Here is a list of resources that you can turn to for support in mental wellness, sexual wellness, and female issues. We are always updating this list, if you know anyone we should add here, please let us know:!


Ferne is building a healthcare platform that facilitates prevention of STIs, and encourages people to look at sexual health in a different way.

Over The Rainbow

Over The Rainbow envisions a world where mental illness is no longer stigmatised, where mental wellness is a life priority, and where every young person has the opportunity to realise their full potential through the journey of self-discovery, healing and transformation.

Samaritans of Singapore

Suicide remains a taboo in Singapore. Yet, not talking about it only adds to the distress of those at risk as they feel trapped by the stigma. Through projects, campaigns, collaborations, and online resources, SOS addresses suicide in a sensitive, responsible and intuitive manner so that those in distress aren’t afraid of being connected to the resources they require.


Safe Space™ was created to be a safe space for you to strengthen your mental resilience through tele-therapy support and preventive mental health education. Its digital platform hosts a team of clinical therapists to provide fast, discreet & affordable access to mental health therapy at your fingertips via desktop or mobile app.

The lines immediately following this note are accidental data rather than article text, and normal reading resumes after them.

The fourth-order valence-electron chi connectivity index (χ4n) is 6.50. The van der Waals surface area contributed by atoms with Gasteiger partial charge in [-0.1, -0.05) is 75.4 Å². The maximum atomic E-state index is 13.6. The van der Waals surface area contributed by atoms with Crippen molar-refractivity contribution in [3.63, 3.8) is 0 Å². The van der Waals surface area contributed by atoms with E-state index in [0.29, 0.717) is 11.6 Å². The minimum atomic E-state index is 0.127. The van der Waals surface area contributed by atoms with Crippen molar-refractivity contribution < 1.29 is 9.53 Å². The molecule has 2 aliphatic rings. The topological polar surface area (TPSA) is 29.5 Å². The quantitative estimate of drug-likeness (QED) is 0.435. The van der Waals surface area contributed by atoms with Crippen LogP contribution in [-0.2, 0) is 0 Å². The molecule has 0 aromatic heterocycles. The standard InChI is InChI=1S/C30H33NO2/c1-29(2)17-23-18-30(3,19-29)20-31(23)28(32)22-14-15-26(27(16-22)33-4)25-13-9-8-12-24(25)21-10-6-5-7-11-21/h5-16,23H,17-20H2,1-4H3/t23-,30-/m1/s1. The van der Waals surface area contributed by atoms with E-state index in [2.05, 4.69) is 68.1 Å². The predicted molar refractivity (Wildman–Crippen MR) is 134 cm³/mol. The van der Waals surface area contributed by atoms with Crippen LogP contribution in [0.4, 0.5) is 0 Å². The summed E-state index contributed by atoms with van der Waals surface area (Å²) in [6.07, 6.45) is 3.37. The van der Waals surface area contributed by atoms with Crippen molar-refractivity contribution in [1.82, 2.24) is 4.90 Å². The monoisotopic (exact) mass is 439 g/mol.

Shy was formed to improve sexual health literacy amongst youths in Singapore. They create content to debunk myths and serve you the dose of real-life sexual health information you never remembered or learnt from your sex-ed class in Sec 2. We hope to make learning about your sexual wellbeing more comprehensive, providing you with advice you can put into action.

Silver Ribbon Singapore

To combat mental health stigma, encourage early help, and facilitate integration of people with mental illness within the society through innovative means of promoting mental health literacy.

Something Private

On Something Private, host Nicole, wants to have three-am sleepover conversations with you. How much should you be worrying about that wart on your vagina, the struggles of your menstrual cycle and if there exists cramp-free utopia. But also to dispel uncertainties, myths and rumours about sex and infections that you can’t (financially and socially) afford to causally ask a doctor about.

Up and Out

Sometimes, the author gets frustrated about the things that schools don’t teach objectively. So she writes about them, teaching herself, and maybe other people too. The first big topic she’s tackling is sexual health education. Everyone knows it sucks, but of course, our formal education still isn’t changing. So she’s decided to use this space to consolidate some facts that might not be common knowledge to some people, and hopefully, we all become a little less ignorant about our bodies and choices we have in Singapore.